FROM Roger Kortemeier of Bartonville:

“I was returning from Michigan on Feb. 24 on a clear day and about 4 p.m. turned off I 80 onto I 55 south. For about the next half hour, I saw more geese than I think I have seen in my entire lifetime (and I’m old). The sky was filled with them, literally horizon to horizon! They were flying, generally, in a northwest direction. Did notice a few fellow travelers pointing them out to each other, but most were just intent on flying down the highway. Instead of ‘stop and smell the roses,’  how about ‘slow down and view the wildlife!’”

FROM Paula Cirone:

“We own strip-mine land northwest of Farmington, near Yates City. We see otter in a couple of the lakes on our property plus evidence of their existence, especially the slides. We also saw a bobcat early last fall just after dark. The wildlife is amazing on our property. I also enjoyed the article on owls in the PJS. We often see owls, even in the daylight hours, while fishing. We probably disturb their naps! When I first read your article, I was opposed to hunting otters, but I understand now why their should be a limited season.”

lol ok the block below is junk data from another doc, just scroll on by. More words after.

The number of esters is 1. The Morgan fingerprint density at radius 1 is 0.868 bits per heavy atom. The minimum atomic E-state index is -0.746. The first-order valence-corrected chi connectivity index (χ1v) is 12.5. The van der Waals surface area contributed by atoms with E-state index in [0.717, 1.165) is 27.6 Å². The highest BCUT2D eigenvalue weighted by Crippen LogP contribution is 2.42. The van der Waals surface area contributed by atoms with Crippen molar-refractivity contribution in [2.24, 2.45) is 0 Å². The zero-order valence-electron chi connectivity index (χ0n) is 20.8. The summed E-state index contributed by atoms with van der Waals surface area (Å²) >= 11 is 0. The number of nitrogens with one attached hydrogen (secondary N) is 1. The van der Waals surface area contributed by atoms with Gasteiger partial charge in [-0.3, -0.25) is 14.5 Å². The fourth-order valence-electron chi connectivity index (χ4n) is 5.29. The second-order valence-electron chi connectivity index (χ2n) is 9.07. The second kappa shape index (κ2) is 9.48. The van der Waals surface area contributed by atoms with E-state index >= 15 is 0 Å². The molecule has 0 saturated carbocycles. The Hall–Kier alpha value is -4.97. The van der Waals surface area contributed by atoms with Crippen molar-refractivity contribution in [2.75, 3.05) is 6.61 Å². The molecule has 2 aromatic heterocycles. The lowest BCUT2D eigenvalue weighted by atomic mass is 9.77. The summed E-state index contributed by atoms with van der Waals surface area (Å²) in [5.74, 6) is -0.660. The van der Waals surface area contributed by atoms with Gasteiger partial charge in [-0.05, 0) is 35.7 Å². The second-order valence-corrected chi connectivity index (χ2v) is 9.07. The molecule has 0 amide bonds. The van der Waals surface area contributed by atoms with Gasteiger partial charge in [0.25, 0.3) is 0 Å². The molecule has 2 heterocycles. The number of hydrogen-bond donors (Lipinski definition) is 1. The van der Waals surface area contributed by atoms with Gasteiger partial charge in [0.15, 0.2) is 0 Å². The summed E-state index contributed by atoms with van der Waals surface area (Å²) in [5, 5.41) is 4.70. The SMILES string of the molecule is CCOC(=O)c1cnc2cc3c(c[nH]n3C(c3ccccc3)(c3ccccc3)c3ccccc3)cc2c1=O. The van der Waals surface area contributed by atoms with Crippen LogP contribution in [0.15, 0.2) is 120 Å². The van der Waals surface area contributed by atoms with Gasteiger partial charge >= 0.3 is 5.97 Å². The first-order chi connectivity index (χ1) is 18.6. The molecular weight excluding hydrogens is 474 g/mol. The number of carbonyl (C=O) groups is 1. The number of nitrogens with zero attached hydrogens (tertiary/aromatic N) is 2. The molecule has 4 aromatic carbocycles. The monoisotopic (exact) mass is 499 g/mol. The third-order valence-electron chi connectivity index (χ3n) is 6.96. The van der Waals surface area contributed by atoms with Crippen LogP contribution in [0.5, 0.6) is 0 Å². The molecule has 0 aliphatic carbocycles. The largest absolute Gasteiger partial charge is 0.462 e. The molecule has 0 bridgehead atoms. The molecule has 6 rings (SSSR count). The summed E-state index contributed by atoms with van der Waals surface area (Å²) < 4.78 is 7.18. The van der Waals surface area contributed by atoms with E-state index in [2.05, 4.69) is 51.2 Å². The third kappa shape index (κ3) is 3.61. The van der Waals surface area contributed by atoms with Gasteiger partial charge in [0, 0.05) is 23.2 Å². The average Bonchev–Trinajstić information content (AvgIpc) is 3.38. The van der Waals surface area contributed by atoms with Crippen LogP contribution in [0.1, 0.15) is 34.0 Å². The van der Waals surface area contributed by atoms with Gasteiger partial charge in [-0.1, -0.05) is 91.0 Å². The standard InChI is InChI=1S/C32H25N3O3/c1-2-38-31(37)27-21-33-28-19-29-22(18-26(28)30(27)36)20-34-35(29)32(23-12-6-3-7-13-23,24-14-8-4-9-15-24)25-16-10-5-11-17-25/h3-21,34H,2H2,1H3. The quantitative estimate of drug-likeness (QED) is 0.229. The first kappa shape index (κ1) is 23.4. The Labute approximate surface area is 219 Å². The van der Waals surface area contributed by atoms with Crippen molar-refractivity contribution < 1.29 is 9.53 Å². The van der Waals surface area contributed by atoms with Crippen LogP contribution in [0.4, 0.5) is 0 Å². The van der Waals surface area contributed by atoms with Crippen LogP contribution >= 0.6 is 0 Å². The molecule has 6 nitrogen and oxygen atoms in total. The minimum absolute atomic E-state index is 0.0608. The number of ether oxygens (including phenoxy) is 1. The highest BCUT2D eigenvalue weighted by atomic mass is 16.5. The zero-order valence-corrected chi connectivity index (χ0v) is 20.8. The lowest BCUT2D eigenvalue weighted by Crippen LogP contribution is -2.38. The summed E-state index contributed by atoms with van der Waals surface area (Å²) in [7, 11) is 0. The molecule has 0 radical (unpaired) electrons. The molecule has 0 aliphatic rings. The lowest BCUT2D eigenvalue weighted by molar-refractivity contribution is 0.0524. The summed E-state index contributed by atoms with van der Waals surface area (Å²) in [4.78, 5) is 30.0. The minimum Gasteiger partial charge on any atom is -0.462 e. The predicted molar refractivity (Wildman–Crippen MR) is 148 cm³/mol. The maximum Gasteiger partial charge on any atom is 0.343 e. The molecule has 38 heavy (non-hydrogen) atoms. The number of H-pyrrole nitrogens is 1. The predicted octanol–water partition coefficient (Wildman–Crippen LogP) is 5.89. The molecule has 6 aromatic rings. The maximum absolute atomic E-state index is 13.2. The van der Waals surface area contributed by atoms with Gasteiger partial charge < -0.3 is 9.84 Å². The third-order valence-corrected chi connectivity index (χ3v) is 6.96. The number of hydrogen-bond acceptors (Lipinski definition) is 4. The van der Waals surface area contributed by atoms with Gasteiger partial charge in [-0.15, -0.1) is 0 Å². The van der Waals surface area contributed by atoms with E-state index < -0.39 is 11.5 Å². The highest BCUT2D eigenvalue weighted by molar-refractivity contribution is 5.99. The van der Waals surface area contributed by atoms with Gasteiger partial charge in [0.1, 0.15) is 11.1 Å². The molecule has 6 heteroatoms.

Story and comments

DNR staff urged to go camping

February 27, 2008 at 08:55 PM

At the risk of starting a new weekly feature, here’s another use for a lede from a column last week that started ...

You want to know how bad things are in the Illinois Department of Natural Resources?

Since Feb. 14,  DNR’s Acting Director Sam Flood has authorized his staff to camp for free on DNR property instead of staying in a hotel. The camping option is apparently “in lieu of hotel reimbursement.”

Seriously. And yes, that’s the same Acting Director Sam Flood who is receiving monthly travel, loding and meal expenses merely to do his grueling job. Here are the first two lines of the memo:

“This memo authorizes the Office of Land Management to waive the daily camping and utility fees (where applicable) at DNR-managed campgrounds for Department staff who are on official business/travel status. This authorization is provided in lieu of hotel reimbursement and is designed as an overall cost savings to the Department.”

Just so you know we are not making this up, here’s a copy of the original memo:


There are so many places to take this. First and foremost, I assume Flood will be doing a lot of camping in the months to come, since he no longer has a need for his rental property in Springfield. That’s a savings of $550 per month.

Second, I bet the DNR staff will not be invited to as many out-of-town meetings. Who wants to be confined in a conference room with somebody who has been camping? Has Flood ever actually been camping?